o These assumptions have been shaped by the industrialized West and aren’t necessarily appropriate for ancient Israel.
§ We should be careful of even using the term “patriarchal” for the Bible.
- · In ancient Israel, people experienced themselves relationally, not individually.
- · The Hebrew Bible isn’t sufficient to understand women, so it must be supplemented by archaeology and anthropological theories. Meyers begins with pre-monarchic Israel in Iron Age I
o In the agrarian society of Iron Age I, women had two important roles: reproduction (need for large families for child labor) and food production
o The locus of power was in the family household, which was autonomous and complex.
§ women had economic roles: production, technological skill, management of other workers (children and other women)
§ also parenting was important, through which women transmitted aspects of culture to their children, including ritual activities
§ Thus, filial obedience to the mother was critical (see Exod 20:12; 21:15; Lev 20:9; Deut 5:16; 21:18-21; and 27:16)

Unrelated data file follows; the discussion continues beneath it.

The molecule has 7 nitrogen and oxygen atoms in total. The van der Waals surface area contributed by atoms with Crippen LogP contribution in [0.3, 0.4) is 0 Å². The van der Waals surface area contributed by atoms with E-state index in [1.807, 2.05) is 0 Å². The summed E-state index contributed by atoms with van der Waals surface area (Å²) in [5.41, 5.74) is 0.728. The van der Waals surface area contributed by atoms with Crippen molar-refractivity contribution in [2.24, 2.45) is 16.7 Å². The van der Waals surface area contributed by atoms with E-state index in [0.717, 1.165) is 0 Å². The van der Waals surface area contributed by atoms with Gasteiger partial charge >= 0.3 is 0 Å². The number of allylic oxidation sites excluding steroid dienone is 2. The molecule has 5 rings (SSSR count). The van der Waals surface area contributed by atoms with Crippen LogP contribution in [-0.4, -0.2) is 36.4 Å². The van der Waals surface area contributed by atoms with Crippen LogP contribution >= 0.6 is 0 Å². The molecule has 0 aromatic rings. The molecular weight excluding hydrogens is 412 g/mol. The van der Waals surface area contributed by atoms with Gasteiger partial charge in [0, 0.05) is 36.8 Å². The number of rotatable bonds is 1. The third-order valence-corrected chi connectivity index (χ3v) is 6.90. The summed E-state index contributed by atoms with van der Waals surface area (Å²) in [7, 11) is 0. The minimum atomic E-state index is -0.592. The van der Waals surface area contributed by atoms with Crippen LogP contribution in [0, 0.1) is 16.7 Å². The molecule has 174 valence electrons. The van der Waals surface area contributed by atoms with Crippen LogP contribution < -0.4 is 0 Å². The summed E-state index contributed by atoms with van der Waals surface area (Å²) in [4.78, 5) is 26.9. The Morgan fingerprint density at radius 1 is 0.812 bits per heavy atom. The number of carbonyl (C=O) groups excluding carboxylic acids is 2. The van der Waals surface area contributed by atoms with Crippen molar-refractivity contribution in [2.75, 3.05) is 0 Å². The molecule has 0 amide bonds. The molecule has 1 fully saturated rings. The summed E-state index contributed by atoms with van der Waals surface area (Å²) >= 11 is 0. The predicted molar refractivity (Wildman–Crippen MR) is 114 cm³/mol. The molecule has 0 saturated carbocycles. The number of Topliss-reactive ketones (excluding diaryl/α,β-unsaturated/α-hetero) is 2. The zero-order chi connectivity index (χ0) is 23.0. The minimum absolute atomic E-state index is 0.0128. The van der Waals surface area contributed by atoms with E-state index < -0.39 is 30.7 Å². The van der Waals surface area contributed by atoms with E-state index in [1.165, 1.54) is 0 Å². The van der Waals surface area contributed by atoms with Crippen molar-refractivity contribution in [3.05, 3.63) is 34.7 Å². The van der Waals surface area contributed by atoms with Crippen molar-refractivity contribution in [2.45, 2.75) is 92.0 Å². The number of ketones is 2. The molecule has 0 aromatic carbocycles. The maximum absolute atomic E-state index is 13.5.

- · Meyers argues that there are some biblical texts which reflect the above social situation, where women had great social impact in the context of the family household.
o Judges: pre-state period; contains a high number of female stories
o Song of Songs: favors female figures over male; power imagery used for women
§ See her article we read for the seminar on Song of Songs imagery
o Genesis 2-3: a wisdom tale for both men and women to accept the harsh realities of their agrarian lifestyle
o Female wisdom: female creativity, female instruction
o Legal codes dealing with property transmission may be in response to female controls interfering with the expected patrilineal system.
Carol Meyers, "Women and the Domestic Economy of Early Israel," in Women's Earliest Records From Ancient Egypt and Western Asia, ed. Marbara S. Lesko (Atlanta: Scholars Press, 1989), 265-278.
Phyllis Trible, "Depatriarchalizing in Biblical Interpretation," JAAR 41: 30-48.
Phyllis Trible, God and the Rhetoric of Sexuality (Philadelphia: Fortress, 1978).
For an overview of feminist criticism, see Esther Fuchs, "Feminist Approaches to the Hebrew Bible," in The Hebrew Bible: New Insights and Scholarship, ed. Frederick E. Greenspahn (New York: New York University Press, 2008), 76-95.